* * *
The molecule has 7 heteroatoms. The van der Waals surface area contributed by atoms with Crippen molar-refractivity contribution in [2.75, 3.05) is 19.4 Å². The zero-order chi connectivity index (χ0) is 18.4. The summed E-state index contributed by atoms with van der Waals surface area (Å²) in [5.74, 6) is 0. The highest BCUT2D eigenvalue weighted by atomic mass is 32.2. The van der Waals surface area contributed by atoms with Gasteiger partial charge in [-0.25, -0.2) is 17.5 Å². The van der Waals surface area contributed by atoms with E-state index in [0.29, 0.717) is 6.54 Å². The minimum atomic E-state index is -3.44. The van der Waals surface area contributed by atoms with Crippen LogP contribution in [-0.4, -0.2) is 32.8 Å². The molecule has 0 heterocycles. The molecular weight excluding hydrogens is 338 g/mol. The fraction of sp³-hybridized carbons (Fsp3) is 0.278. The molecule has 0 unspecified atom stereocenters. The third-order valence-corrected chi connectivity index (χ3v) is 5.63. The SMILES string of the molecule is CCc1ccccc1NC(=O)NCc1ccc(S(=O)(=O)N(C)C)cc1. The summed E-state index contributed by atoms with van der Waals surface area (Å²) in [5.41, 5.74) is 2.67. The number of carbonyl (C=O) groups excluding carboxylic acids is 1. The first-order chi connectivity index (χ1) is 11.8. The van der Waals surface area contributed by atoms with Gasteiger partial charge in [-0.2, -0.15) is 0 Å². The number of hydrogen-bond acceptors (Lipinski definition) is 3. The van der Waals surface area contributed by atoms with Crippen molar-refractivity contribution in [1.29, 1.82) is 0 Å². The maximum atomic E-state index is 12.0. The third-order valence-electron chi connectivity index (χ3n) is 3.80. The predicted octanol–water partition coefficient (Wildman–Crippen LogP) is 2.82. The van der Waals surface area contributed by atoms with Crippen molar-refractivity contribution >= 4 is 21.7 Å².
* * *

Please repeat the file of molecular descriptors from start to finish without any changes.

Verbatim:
The molecule has 7 heteroatoms. The van der Waals surface area contributed by atoms with Crippen molar-refractivity contribution in [2.75, 3.05) is 19.4 Å². The zero-order chi connectivity index (χ0) is 18.4. The summed E-state index contributed by atoms with van der Waals surface area (Å²) in [5.74, 6) is 0. The highest BCUT2D eigenvalue weighted by atomic mass is 32.2. The van der Waals surface area contributed by atoms with Gasteiger partial charge in [-0.25, -0.2) is 17.5 Å². The van der Waals surface area contributed by atoms with E-state index in [0.29, 0.717) is 6.54 Å². The minimum atomic E-state index is -3.44. The van der Waals surface area contributed by atoms with Crippen LogP contribution in [-0.4, -0.2) is 32.8 Å². The molecule has 0 heterocycles. The molecular weight excluding hydrogens is 338 g/mol. The fraction of sp³-hybridized carbons (Fsp3) is 0.278. The molecule has 0 unspecified atom stereocenters. The third-order valence-corrected chi connectivity index (χ3v) is 5.63. The SMILES string of the molecule is CCc1ccccc1NC(=O)NCc1ccc(S(=O)(=O)N(C)C)cc1. The summed E-state index contributed by atoms with van der Waals surface area (Å²) in [5.41, 5.74) is 2.67. The number of carbonyl (C=O) groups excluding carboxylic acids is 1. The first-order chi connectivity index (χ1) is 11.8. The van der Waals surface area contributed by atoms with Gasteiger partial charge in [-0.2, -0.15) is 0 Å². The number of hydrogen-bond acceptors (Lipinski definition) is 3. The van der Waals surface area contributed by atoms with Crippen molar-refractivity contribution in [1.29, 1.82) is 0 Å². The maximum atomic E-state index is 12.0. The third-order valence-electron chi connectivity index (χ3n) is 3.80. The predicted octanol–water partition coefficient (Wildman–Crippen LogP) is 2.82. The van der Waals surface area contributed by atoms with Crippen molar-refractivity contribution >= 4 is 21.7 Å².